Tags: art, black and white photography, business, Economy, email, events, evirnonment, Expo Center, fax, forest, Green, hearing, Indigenous, Kansas, Keystone, mail, nature, network, news, Oil, opinion, people, photography, Pipeline, politics, public, random, rant, snail mail, Tar Sands, Topeka, trees, write, Writing, written comments
"we see you" @ eva
Stop the Keystone XL Pipeline!
Save 740,000 Acres of Boreal Forest!
Say NO! to Dirty Oil from the Canadian TAR SANDS!
Public Hearing Sept. 26, 2011:
Kansas Expo Center, I Expocenter Drive, Topeka, Kansas
Noon – 3:30, 4- 8 pm.
Written comments due by Midnight of October 9, 2011.
Email: keystonexl-nid @ cardno.com
Alex Yuan, Keystone XL EIS Project, P.O. Box 96503-98500, Washington, D.C. 20090-6503
This pipeline will destroy 740,000 acres of irreplaceable Boreal Forest.
This dirty oil is intended for Export not domestic use in America.
This dirty oil will not create long term job opportunities.
This dirty oil has damaged the health, water, soil and air of Indigenous communities downstream of the Tar Sands.
The Keystone 1 Pipeline has already leaked 12 times.
Imagine the BP Oil Disaster in the Middle of America.
For more information visit online The Indigenous Environmental Network, Tar Sands Action, 350.org, Greenpeace, Rainforest Action Network, Peaceful Uprising
Kick our oil addiction!
September 12, 2011 at 8:19 pm (culture, education, environment, Indigenous People, journalism, life, Native Americans, nature, politics, random)
Tags: business, current, Economy, education, environment, ethics, events, hearings, Indigenous Environmental Network, Keystone, life, news, people, Pipeline, politics, public, random, Tar Sands
The Indigenous Environmental Network has posted the dates and locations of public hearings regarding the Keystone XL Pipeline. They have a great deal of information regarding the Tar Sands Keystone XL Pipeline on their site. If you don’t know what the fuss is about then learn what the Indigenous communities have been fighting. Their fight to protect the Earth is ours too.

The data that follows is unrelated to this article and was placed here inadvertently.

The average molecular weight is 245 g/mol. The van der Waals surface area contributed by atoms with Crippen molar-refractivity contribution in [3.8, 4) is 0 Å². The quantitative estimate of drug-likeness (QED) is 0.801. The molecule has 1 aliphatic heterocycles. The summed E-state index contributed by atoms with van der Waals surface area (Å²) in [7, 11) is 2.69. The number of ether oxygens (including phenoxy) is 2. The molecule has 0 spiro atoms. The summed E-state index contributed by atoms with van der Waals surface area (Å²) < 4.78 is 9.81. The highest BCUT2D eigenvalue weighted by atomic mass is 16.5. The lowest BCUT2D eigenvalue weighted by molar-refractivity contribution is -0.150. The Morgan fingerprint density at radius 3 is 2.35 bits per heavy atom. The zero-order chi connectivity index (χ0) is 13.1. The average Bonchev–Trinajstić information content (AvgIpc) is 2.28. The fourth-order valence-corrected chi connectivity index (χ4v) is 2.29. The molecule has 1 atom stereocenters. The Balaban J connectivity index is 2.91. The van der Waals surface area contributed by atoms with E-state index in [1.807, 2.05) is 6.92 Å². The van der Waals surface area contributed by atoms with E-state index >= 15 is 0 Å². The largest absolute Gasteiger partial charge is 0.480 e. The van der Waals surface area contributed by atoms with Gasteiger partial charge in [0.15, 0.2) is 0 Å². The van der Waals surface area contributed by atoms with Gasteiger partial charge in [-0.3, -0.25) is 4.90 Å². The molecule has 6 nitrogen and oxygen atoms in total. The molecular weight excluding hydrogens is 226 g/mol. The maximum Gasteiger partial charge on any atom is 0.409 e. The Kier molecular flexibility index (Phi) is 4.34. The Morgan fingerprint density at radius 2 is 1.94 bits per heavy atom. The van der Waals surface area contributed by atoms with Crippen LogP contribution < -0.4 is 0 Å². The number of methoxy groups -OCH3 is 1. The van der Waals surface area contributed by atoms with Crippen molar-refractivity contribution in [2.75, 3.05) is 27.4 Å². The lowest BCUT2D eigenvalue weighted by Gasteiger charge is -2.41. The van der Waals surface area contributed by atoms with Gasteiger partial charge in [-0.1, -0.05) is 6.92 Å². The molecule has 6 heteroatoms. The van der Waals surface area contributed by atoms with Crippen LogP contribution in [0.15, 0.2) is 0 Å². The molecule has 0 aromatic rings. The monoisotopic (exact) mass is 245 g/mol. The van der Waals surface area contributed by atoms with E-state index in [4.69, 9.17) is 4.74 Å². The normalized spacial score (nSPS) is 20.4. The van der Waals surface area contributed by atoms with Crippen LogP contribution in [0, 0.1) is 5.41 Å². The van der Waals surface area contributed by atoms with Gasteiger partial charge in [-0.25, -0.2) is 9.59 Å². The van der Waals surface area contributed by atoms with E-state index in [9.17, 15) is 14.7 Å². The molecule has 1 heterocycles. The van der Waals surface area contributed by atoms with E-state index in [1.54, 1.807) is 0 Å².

From the Indigenous Environmental Network site:
U.S executive approval is needed before the pipeline can be laid in place. The State Department has announced the schedule for a series of public input meetings in States along the route of the proposed Keystone XL pipeline. Written comments will be accepted by the State Department until October 9th, 2011.
Public Hearings on Keystone XL Pipeline
Monday, September 26, 2011
Bob Bowers Civic Center
3401 Cultural Center Dr., Port Arthur, 4:30 – 10 p.m.
Kansas Expo Center
1 Expocenter Dr., Topeka, noon – 3:30 p.m., 4– 8 p.m.
Tuesday, September 27, 2011
Dawson Community College
Toepke Center Auditorium, 300 Community Dr., Glendive, 4:30 – 10 p.m.
226 Centennial Mall, South Lincoln, noon – 3:30 p.m., 4. – 8:00 p.m .
Wednesday, September 28, 2011
University of Texas Lady Bird Johnson Auditorium,
2313 Red River St., Austin, noon – 3:30 p.m., 4 – 8 p.m.
Thursday, September 29, 2011
Best Western Ramkota,
920 West Sioux Ave., Pierre, noon – 3:30 p.m., 4 – 8 p.m.
West Holt High School, 100 N. Main St. Atkinson, 4:30 – 10 p.m.
Friday, September 30, 2011
Reed Center Exhibition Hall,
5800 Will Rogers Rd., Midwest City., noon – 3:30 p.m., 4 – 8 p.m.
Friday, October 7, 2011
Washington, D.C.: To be announced via website and public notice.